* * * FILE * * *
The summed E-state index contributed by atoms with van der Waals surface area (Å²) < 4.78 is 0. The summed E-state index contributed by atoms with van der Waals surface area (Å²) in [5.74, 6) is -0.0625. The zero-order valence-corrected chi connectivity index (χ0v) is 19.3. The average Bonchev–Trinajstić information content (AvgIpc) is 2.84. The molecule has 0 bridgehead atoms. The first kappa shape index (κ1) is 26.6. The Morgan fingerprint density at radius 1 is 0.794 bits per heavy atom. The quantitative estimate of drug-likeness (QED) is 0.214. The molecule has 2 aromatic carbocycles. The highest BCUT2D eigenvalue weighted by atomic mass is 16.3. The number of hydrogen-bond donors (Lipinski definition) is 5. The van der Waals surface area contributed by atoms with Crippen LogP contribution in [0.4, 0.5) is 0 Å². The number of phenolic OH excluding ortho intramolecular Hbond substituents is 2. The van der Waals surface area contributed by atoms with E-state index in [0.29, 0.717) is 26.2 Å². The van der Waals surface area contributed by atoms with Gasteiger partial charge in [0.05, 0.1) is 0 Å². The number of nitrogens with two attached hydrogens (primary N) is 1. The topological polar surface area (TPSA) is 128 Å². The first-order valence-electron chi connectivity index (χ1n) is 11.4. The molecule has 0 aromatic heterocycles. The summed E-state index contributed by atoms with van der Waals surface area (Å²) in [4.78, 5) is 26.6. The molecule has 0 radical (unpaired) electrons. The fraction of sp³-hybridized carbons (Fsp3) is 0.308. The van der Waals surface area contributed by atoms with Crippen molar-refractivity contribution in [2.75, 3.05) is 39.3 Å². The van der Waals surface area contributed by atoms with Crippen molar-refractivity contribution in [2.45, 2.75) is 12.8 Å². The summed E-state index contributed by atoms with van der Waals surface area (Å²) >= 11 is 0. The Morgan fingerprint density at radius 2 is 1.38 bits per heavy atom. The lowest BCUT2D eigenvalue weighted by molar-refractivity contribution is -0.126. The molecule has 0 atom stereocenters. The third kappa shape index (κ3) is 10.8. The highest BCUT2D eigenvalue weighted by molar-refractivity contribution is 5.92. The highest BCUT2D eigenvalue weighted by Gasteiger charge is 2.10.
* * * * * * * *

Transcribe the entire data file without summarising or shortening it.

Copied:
The summed E-state index contributed by atoms with van der Waals surface area (Å²) < 4.78 is 0. The summed E-state index contributed by atoms with van der Waals surface area (Å²) in [5.74, 6) is -0.0625. The zero-order valence-corrected chi connectivity index (χ0v) is 19.3. The average Bonchev–Trinajstić information content (AvgIpc) is 2.84. The molecule has 0 bridgehead atoms. The first kappa shape index (κ1) is 26.6. The Morgan fingerprint density at radius 1 is 0.794 bits per heavy atom. The quantitative estimate of drug-likeness (QED) is 0.214. The molecule has 2 aromatic carbocycles. The highest BCUT2D eigenvalue weighted by atomic mass is 16.3. The number of hydrogen-bond donors (Lipinski definition) is 5. The van der Waals surface area contributed by atoms with Crippen LogP contribution in [0.4, 0.5) is 0 Å². The number of phenolic OH excluding ortho intramolecular Hbond substituents is 2. The van der Waals surface area contributed by atoms with E-state index in [0.29, 0.717) is 26.2 Å². The van der Waals surface area contributed by atoms with Gasteiger partial charge in [0.05, 0.1) is 0 Å². The number of nitrogens with two attached hydrogens (primary N) is 1. The topological polar surface area (TPSA) is 128 Å². The first-order valence-electron chi connectivity index (χ1n) is 11.4. The molecule has 0 aromatic heterocycles. The summed E-state index contributed by atoms with van der Waals surface area (Å²) in [4.78, 5) is 26.6. The molecule has 0 radical (unpaired) electrons. The fraction of sp³-hybridized carbons (Fsp3) is 0.308. The van der Waals surface area contributed by atoms with Crippen molar-refractivity contribution in [2.75, 3.05) is 39.3 Å². The van der Waals surface area contributed by atoms with Crippen molar-refractivity contribution in [2.45, 2.75) is 12.8 Å². The summed E-state index contributed by atoms with van der Waals surface area (Å²) >= 11 is 0. The Morgan fingerprint density at radius 2 is 1.38 bits per heavy atom. The lowest BCUT2D eigenvalue weighted by molar-refractivity contribution is -0.126. The molecule has 0 atom stereocenters. The third kappa shape index (κ3) is 10.8. The highest BCUT2D eigenvalue weighted by molar-refractivity contribution is 5.92. The highest BCUT2D eigenvalue weighted by Gasteiger charge is 2.10.